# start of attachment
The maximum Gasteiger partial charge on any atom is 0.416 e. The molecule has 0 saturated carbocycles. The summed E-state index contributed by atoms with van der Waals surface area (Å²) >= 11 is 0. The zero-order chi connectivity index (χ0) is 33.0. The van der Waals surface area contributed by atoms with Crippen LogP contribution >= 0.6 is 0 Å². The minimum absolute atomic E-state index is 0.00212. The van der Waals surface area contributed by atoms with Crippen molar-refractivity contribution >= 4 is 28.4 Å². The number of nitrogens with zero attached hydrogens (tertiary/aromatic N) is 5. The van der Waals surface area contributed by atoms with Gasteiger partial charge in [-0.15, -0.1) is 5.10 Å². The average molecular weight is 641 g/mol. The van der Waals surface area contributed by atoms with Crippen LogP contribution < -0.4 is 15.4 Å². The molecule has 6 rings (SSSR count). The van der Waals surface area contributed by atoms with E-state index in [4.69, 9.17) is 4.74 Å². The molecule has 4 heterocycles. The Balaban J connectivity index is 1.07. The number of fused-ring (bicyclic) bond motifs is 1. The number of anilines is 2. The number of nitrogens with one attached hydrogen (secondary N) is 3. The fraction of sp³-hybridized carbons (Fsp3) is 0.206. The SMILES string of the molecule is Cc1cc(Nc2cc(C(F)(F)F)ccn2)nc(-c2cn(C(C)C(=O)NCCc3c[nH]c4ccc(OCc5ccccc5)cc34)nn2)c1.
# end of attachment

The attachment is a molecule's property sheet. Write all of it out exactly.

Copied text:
The maximum Gasteiger partial charge on any atom is 0.416 e. The molecule has 0 saturated carbocycles. The summed E-state index contributed by atoms with van der Waals surface area (Å²) >= 11 is 0. The zero-order chi connectivity index (χ0) is 33.0. The van der Waals surface area contributed by atoms with Crippen LogP contribution >= 0.6 is 0 Å². The minimum absolute atomic E-state index is 0.00212. The van der Waals surface area contributed by atoms with Crippen molar-refractivity contribution >= 4 is 28.4 Å². The number of nitrogens with zero attached hydrogens (tertiary/aromatic N) is 5. The van der Waals surface area contributed by atoms with Gasteiger partial charge in [-0.15, -0.1) is 5.10 Å². The average molecular weight is 641 g/mol. The van der Waals surface area contributed by atoms with Crippen LogP contribution < -0.4 is 15.4 Å². The molecule has 6 rings (SSSR count). The van der Waals surface area contributed by atoms with E-state index in [4.69, 9.17) is 4.74 Å². The molecule has 4 heterocycles. The Balaban J connectivity index is 1.07. The number of fused-ring (bicyclic) bond motifs is 1. The number of anilines is 2. The number of nitrogens with one attached hydrogen (secondary N) is 3. The fraction of sp³-hybridized carbons (Fsp3) is 0.206. The SMILES string of the molecule is Cc1cc(Nc2cc(C(F)(F)F)ccn2)nc(-c2cn(C(C)C(=O)NCCc3c[nH]c4ccc(OCc5ccccc5)cc34)nn2)c1.